Pentecostals and charismatics find precedents for their experiences in certain passages of the Bible. One is the second chapter of Acts, which describes the apostles being filled with the Holy Spirit on the day of Pentecost. The apostles “began to talk in other tongues, as the Spirit gave them power of utterance,” according to the passage. Another is I Corinthians 13-14, in which St. Paul mentions speaking “in tongues of men or of angels,” and of the relation of speaking in tongues with prophecy; in the same passage, Paul speaks of using ecstatic utterance in prayer.

Reed, who was raised a Pentecostal, says he has used prayer language, sometimes when people have come to the altar for communion and asked him for a prayer.

“There’s been occasions when I feel there’s something going on that I just don’t understand, and it’s not my place to understand, and so I very quietly—not to disturb them—I kind of mutter away when I’m with them, my hands on their head, and I’ll pray in tongues,” he says.

Pentecostals and charismatics, Reed says, have variously believed their utterances to have been the language of humans (the passage in Acts describes people from various lands overhearing the apostles, and recognizing their own languages); of angels; or a kind of non-linguistic vocalization. For many—including himself—fitting the phenomenon into a linguistic category has not been important. The essential thing, he says, is that it’s a form of communication with God that reaches beyond the thinking and formulating part of the self.

“The heart of it is that it is a gift that God has given us to communicate with God in ways that are not simply rational or the use of the conscious mind,” he says. “Speaking in tongues is God’s gift to enrich, or to guide, or to direct, or to uphold or edify the whole person.”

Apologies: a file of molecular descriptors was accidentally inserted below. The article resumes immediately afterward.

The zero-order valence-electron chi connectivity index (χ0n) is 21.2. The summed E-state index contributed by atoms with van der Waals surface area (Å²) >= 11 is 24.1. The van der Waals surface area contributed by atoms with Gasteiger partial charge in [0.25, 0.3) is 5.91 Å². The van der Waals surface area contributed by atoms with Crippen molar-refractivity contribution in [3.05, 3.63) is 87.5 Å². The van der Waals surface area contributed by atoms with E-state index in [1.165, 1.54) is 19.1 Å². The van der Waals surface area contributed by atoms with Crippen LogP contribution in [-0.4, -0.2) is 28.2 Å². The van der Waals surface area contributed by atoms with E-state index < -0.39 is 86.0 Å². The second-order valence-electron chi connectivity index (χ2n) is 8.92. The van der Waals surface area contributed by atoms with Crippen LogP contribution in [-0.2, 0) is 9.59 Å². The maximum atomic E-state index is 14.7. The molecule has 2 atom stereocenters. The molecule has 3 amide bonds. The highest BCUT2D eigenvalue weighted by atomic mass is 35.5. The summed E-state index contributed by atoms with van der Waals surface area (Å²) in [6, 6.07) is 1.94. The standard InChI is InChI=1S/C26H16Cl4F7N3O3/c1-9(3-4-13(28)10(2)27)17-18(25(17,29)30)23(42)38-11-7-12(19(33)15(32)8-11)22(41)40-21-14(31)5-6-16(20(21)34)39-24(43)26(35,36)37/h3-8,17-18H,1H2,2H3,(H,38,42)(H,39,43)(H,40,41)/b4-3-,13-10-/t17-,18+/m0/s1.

The Canadian theologian James K.A. Smith calls speaking in tongues “resistance language,” Reed says, because it subverts the modern conviction “of rational and empirical dominance in which we believe that we have control over everything.” Another scholar, Simon Chan, writes about prayer language as a means of achieving a special kind of closeness with God—like the ungrammatical vocalizations human beings sometimes pass into in moments of exceptional intimacy with each other. Chan, he says, gives two examples of this.

“One is a mother speaking to a baby— all that kind of language that means absolutely nothing to anybody else, and yet to the mother and the baby it’s profound communication. And the second one is two lovers whispering sweet nothings in each other’s ears. That is deep communication of love and affection between those two—deep communication, but not rationally understood.”

Pentecost this year falls on June 9.


  • Tali Folkins

    Tali Folkins joined the Anglican Journal in 2015 as staff writer, and has served as editor since October 2021. He has worked as a staff reporter for Law Times and the New Brunswick Telegraph-Journal. His freelance writing credits include work for newspapers and magazines including The Globe and Mail and the former United Church Observer (now Broadview). He has a journalism degree from the University of King’s College and a master’s degree in Classics from Dalhousie University.